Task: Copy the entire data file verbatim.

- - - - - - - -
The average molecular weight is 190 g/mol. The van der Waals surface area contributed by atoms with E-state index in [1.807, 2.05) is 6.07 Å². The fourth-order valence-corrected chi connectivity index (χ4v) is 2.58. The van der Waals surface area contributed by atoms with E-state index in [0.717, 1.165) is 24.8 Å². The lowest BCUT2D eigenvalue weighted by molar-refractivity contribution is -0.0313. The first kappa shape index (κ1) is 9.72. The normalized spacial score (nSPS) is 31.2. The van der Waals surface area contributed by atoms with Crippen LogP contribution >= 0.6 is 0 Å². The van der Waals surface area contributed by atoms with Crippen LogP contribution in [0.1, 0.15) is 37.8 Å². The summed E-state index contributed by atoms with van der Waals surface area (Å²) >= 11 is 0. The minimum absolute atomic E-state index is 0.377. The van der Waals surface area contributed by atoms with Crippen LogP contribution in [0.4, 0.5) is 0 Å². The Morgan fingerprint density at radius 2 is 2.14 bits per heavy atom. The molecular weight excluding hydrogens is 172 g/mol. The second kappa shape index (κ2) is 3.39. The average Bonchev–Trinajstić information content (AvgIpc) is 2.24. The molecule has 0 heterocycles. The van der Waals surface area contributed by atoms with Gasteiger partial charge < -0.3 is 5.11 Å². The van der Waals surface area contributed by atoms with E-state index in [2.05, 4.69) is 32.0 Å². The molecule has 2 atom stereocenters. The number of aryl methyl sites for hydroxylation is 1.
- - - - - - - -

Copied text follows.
The average molecular weight is 190 g/mol. The van der Waals surface area contributed by atoms with E-state index in [1.807, 2.05) is 6.07 Å². The fourth-order valence-corrected chi connectivity index (χ4v) is 2.58. The van der Waals surface area contributed by atoms with E-state index in [0.717, 1.165) is 24.8 Å². The lowest BCUT2D eigenvalue weighted by molar-refractivity contribution is -0.0313. The first kappa shape index (κ1) is 9.72. The normalized spacial score (nSPS) is 31.2. The van der Waals surface area contributed by atoms with Crippen LogP contribution >= 0.6 is 0 Å². The van der Waals surface area contributed by atoms with Crippen LogP contribution in [0.1, 0.15) is 37.8 Å². The summed E-state index contributed by atoms with van der Waals surface area (Å²) >= 11 is 0. The minimum absolute atomic E-state index is 0.377. The van der Waals surface area contributed by atoms with Crippen LogP contribution in [0.4, 0.5) is 0 Å². The Morgan fingerprint density at radius 2 is 2.14 bits per heavy atom. The molecular weight excluding hydrogens is 172 g/mol. The second kappa shape index (κ2) is 3.39. The average Bonchev–Trinajstić information content (AvgIpc) is 2.24. The molecule has 0 heterocycles. The van der Waals surface area contributed by atoms with Gasteiger partial charge < -0.3 is 5.11 Å². The van der Waals surface area contributed by atoms with E-state index in [2.05, 4.69) is 32.0 Å². The molecule has 2 atom stereocenters. The number of aryl methyl sites for hydroxylation is 1.